Sadly though, we got the final results when they brought him back out to us. It showed exactly what the first vet had suspected. He said there were masses growing around the spleen and reaching further into the abdomen. There are also masses on the upper portion of the liver as well as round tumors within the liver. There are also fluids building up in the abdominal cavity around the stomach. None of this is good and it really is not operational. When multiple organs are affected, it means it's cancer, without even having to do an invasive biopsy. If we were to put him through a multi-organ operation plus chemo, it really would not enhance his quality of life. The vet also said it would not buy him that much more time.
So we are facing the reality that we knew was coming and we will do what we can to make him comfortable.
You know, pet ownership is a complicated thing, comprised of a lot of responsibility.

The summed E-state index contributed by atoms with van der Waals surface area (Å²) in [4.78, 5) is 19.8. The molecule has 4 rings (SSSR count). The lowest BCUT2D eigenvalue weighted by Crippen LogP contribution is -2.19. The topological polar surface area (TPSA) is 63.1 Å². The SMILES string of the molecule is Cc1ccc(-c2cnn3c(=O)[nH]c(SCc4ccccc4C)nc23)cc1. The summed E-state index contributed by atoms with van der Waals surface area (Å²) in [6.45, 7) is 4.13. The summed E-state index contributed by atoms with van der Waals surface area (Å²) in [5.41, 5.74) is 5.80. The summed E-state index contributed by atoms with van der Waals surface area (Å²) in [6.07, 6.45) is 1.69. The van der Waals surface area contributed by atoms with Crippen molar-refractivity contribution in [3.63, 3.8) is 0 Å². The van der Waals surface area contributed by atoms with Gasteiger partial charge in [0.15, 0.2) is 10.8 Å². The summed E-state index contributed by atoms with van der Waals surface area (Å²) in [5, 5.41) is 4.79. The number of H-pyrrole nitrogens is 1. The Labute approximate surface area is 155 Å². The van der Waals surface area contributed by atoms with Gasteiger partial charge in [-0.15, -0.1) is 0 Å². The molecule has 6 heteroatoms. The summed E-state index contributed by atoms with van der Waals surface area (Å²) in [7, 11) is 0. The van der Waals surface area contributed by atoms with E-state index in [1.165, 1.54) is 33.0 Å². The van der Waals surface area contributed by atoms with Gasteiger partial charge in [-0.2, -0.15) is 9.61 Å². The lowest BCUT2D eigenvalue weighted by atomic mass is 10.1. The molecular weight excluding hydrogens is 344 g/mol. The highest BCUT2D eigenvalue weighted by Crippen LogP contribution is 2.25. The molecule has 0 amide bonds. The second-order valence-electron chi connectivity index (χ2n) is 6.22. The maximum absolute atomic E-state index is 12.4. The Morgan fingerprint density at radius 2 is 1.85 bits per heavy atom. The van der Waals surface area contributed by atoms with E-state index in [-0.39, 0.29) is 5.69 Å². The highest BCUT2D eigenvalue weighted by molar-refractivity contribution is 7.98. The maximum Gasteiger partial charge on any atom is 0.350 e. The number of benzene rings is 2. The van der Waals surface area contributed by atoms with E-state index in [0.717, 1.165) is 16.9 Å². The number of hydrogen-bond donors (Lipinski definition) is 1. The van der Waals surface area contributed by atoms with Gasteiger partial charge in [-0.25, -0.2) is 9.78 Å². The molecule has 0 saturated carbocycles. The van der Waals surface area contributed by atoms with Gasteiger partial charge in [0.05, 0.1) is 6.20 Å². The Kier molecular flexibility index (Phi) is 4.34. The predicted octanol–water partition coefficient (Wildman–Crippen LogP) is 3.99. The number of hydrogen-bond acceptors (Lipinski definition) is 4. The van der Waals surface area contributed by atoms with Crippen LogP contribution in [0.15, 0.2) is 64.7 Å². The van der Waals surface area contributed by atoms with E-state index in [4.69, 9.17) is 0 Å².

There is always the excitement of having a new puppy, which we did seven years ago with adopting him from the Sheltie Rescue.
Then there is the fun and enjoyment of having a dog throughout his life. Building a relationship of being our companion and partner and little buddy in our life. He is not a pet, he is a family member.
Then there is the grim reality that someday this shall end and we need to be the responsible pet owner and do what is right ... in repayment of all those years of loyalty and companionship that he gave to us.
During the long sad journey home, Steve and I talked about other dogs that we have had. We talked about all the funny stories and the memories. Each dog that we have had in our lives has brought us unique and different experiences. The time passed quickly, as well as the miles, and we were soon back home again.
When we got home, the weather was beautiful and I took a stroll out through the Big Backyard. We always told Finnegan we bought this house just for the Big Backyard, just for him and Binney! I think I took some of the best photos I've ever taken of him.